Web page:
Energy services firm Petrofac has signed a Memorandum of Understanding (MoU) with Storegga Geotechnologies in an effort to drive new clean energy developments.
The partnership will encourage collaboration on potential business developments and initiatives in carbon capture and storage (CCS), hydrogen and other green projects.
The initial focus will be on the UK Continental Shelf and north-west Europe, with potential scope to expand internationally.
Last month, Aberdeenshire firm Pale Blue Dot, of which independent clean energy firm Storegga is the holding company, awarded a support contract to Petrofac for work at the Acorn carbon capture and hydrogen project at St Fergus gas terminal, near Peterhead.
But bosses at both firms have been quick to point out that the MoU is not simply an extension of that and will instead go “above and beyond” current arrangements.
John Pearson, Petrofac engineering & production services’ chief operating officer, said: “This is about both companies working together to do a range of things to build both of our positions in new energy which is going to be vital to the UK.
“For collaborations like this to be genuinely successful in the long term you’ve got to have complimentary skills. We both bring different things to the party, we have a good working relationship and that’s the cocktail I hope will take us forward.”
Nick Cooper, chief executive of West Sussex-based Storegga, said: “To be a true independent champion of low carbon sub-surface projects we need operating capability and project executional skills.
“From our perspective, this MoU with Petrofac moves us very quickly into that realm and brings us world class engineering technology and project delivery skills which are more cost effectively delivered in this way.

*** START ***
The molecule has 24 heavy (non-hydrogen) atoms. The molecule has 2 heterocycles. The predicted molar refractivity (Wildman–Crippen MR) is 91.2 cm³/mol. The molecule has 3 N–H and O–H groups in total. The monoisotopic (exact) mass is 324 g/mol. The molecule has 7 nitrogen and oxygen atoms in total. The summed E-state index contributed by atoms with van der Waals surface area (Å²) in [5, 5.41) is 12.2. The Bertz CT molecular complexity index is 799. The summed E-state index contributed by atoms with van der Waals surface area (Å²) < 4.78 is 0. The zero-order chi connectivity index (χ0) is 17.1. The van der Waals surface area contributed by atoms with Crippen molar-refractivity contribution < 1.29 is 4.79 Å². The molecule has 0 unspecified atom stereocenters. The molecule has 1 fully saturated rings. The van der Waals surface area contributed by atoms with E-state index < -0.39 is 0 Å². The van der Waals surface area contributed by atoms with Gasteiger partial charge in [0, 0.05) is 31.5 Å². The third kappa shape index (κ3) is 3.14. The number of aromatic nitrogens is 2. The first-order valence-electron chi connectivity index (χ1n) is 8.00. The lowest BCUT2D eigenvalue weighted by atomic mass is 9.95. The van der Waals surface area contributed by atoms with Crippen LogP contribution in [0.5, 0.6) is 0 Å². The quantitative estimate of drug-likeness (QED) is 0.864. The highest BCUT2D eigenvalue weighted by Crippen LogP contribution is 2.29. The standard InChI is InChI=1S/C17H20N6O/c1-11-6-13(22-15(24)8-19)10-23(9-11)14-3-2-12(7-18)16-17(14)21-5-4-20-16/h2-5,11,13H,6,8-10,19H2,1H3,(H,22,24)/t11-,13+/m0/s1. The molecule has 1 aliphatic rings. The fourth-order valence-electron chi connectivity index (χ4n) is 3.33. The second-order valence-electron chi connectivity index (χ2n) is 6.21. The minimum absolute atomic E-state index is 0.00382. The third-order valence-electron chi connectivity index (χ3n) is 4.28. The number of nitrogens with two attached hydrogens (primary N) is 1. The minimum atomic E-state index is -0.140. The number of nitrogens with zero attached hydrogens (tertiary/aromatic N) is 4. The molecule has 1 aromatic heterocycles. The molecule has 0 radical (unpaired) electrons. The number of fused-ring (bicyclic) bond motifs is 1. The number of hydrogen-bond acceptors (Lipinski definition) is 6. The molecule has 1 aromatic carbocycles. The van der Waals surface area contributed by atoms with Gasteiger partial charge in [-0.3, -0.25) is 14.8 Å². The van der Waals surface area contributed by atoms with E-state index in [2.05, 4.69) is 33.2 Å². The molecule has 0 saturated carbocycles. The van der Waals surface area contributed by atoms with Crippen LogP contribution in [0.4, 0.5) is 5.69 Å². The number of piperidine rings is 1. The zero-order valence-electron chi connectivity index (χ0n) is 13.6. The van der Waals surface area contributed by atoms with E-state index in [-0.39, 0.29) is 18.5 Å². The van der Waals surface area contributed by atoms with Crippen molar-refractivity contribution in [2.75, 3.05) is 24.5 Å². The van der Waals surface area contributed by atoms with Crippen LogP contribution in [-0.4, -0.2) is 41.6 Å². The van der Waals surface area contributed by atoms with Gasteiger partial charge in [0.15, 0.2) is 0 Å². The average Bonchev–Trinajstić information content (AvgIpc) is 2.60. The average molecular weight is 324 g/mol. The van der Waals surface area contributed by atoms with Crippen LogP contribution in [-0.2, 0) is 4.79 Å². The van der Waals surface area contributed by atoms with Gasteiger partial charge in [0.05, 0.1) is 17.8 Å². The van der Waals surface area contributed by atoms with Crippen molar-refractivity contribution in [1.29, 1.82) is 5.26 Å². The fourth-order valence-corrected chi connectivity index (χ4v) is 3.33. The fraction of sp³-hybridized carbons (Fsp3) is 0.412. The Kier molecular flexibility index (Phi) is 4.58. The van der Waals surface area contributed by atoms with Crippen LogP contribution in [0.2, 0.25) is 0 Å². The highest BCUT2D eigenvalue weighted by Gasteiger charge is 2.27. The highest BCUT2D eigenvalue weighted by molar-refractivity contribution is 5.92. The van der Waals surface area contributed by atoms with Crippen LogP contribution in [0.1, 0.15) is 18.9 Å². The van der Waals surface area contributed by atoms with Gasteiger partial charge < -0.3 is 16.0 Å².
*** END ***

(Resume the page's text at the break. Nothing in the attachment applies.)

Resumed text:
“In Acorn, Petrofac will be competing for pieces of work in the same way that other companies will be. But this new collaboration goes above and beyond that specific project and gives us the ability overnight to push these projects on, both in the UK and overseas.”
Formal collaborations, such as MoUs, are expected to become a more prominent feature in the oil and gas industry as firms ramp up efforts to cut their carbon emissions.
Mr Cooper said: “These types of partnerships are going to be crucial in the coming years. We need to get on with decarbonising now and that doesn’t allow us the luxury of time to build cumbersome, large organisations to deliver what are big projects. We’re much better taking the best expertise that exists and putting it together in a hybrid organisation.”
Mr Pearson said: “With the energy transition, we need to be a bit humble but also recognise the skills we’ve got. Petrofac has been involved in renewables for ten years, but have we got a long and distinguished record in CCUS? We’ve got some but, frankly, this is a new market for everybody and collaborating is the fastest way forward.”